Update COVID-19 in Indonesia: 24,538 confirmed infections, 1,496 deaths (28 May 2020)
29 May 2020 (closed)
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Global rating agency Fitch Ratings affirmed Indonesia’s Sovereign Credit Rating at BBB-/stable outlook (investment grade status) on Thursday (13/11). This rating affirmation by the credit rating agency can be regarded as international recognition of prudent fiscal policy in Southeast Asia’s largest economy amid global uncertain times. Policy responses pursued by both the government and central bank of Indonesia have been well received by Fitch Ratings and managed to safeguard economic stability.
Key to the positive assessment is that Indonesian authorities choose macroeconomic stability over higher economic growth. Amid global shocks (the winding down of the US Federal Reserve’s quantitative easing program), the central bank of Indonesia (Bank Indonesia) has raised its key interest rate (BI rate) by 175 basis points to 7.50 percent between June and November 2013. In combination with a more flexible exchange rate, this has succeeded in bringing inflation back within the central bank’s target range of 3.5 to 5.5 percent (inflation accelerated sharply after June 2013 when the government introduced higher prices for subsidized fuels). Credit growth also slowed due to Bank Indonesia’s monetary policy, while the institution's foreign exchange reserves managed to rise to USD $112 billion by the end of October 2014.
Such prudent fiscal policy implementation also contributed to slowing economic growth in Indonesia. Over the past decade, Indonesia recorded real GDP growth at an average of 5.8 percent (year-on-year). However, the country’s GDP growth is expected to slide to 5.1 percent (y/y) in 2014. Still, this figure is relatively high (and less volatile) compared to the country’s regional peers. Fitch Ratings expects that Indonesia’s GDP growth will recover in 2015 (to 5.4 percent y/y) and 2016 (5.9 percent y/y).
Regarding Indonesia’s current account balance, Fitch Ratings only detects a modest improvement in 2014 as the country’s exports remain weak (amid weak commodity prices, while the sharply depreciated rupiah exchange rate failed to trigger a major strengthening in exports). Weaker commodity exports are also caused by Indonesia’s ban on exports of mineral ore (implemented in January 2014). Export performance of the non-oil & gas sector has been solid, showing a surplus for most of 2014. Fitch ratings expects that the current account deficit will improve slightly to 3.2 percent of GDP in 2014, and to 2.9 percent in 2015. The credit rating agency warns that this wide current account deficit makes Indonesia vulnerable to external shocks, particularly in the eyes of global investors. As such, a global shock (for example looming rising US interest rates) can result in relatively strong capital outflows. One remedy would be to establish a stronger dependence on manufacturing exports as well as to foster sustained strong foreign direct investment (FDI) inflows. This would facilitate structural higher GDP growth in the future.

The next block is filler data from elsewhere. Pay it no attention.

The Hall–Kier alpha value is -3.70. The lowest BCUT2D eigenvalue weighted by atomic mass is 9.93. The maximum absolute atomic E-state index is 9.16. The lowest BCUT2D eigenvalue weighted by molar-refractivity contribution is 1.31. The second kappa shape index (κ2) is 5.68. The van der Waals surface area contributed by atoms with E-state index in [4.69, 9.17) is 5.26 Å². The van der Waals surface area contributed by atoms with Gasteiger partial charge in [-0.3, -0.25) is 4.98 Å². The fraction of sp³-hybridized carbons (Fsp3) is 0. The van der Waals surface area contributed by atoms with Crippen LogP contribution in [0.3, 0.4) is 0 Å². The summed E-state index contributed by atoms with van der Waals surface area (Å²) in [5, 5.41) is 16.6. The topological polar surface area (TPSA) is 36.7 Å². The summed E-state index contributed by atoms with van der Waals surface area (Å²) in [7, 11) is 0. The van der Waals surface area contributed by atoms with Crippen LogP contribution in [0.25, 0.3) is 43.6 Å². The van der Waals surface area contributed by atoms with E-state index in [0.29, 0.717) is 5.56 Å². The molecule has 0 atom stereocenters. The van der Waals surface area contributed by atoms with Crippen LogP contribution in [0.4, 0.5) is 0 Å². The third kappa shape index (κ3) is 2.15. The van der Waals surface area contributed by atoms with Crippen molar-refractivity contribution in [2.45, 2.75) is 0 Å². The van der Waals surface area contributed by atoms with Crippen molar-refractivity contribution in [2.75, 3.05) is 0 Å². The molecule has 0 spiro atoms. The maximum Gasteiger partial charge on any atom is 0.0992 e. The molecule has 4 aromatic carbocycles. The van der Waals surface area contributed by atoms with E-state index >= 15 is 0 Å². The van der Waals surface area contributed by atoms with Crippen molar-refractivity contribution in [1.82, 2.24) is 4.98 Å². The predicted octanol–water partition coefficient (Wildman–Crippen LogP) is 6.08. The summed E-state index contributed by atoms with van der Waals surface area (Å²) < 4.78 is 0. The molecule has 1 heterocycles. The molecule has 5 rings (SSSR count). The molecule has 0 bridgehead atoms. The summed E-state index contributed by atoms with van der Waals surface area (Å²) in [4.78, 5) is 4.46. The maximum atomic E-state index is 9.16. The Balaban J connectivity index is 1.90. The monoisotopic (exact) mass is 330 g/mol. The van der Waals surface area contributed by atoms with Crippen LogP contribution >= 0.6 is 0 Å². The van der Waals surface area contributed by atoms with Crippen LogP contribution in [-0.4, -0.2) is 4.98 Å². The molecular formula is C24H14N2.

Fitch Ratings is also positive about the peaceful change to the Joko Widodo-led government in October 2014. This shows that the democratic foundations of Indonesia have strengthened in the post-Suharto era. However, as the President is facing a large opposition in parliament (the Prabowo Subianto-led Merah-Putih coalition) this could hamper far-reaching reforms (including frustrating improvement of the investment climate).
Several improvements to strengthen the investment climate in Indonesia are advised by Fitch Ratings. These include clearing infrastructure bottlenecks, limiting bureaucratic troubles, and ensuring that minimum wage growth is in line with the country's productivity growth.
Fitch Ratings is positive about a subsidized fuel price hike (which had been confirmed by the Indonesian government but may be postponed after the global oil price has declined sharply in recent weeks) as this would create fiscal space for heightened public infrastructure spending and would curb the current account deficit. Moreover, such a move would increase foreign confidence in the fiscal fundamentals of the country.
Compared to other ‘BBB’ category countries, Indonesia has a safe government debt burden of 26 percent of GDP, triggered by adherence to local law that the government’s fiscal deficit may not exceed 3 percent of GDP. Meanwhile, the banking system of Indonesia is strong (well-capitalized and has good asset quality) with a low gross NPL ratio of 2.2 percent.
Several factors that could lead to an improved credit rating in the future are: reduce the country's dependency on commodity exports (thus making the country less vulnerable to global commodity price volatility), increase FDI inflows, and implement structural reforms that would ease infrastructure bottlenecks (thus allowing for improved future GDP growth).
• Fitch Ratings affirms Indonesia’s Sovereign Credit Rating at BBB-/stable outlook (investment grade status) on the back of prudent fiscal/monetary policies pursued by Bank Indonesia and the government
• The wide current account deficit of Indonesia makes the country vulnerable to external shocks
• Indonesia’s peaceful transition to the Joko Widodo administration in October is evidence of strong democratic foundations. However, large opposition in parliament may jeopardize far-reaching reforms
• Fitch Ratings advises Indonesia to reduce its traditional reliance on commodity exports and improve the nation’s infrastructure network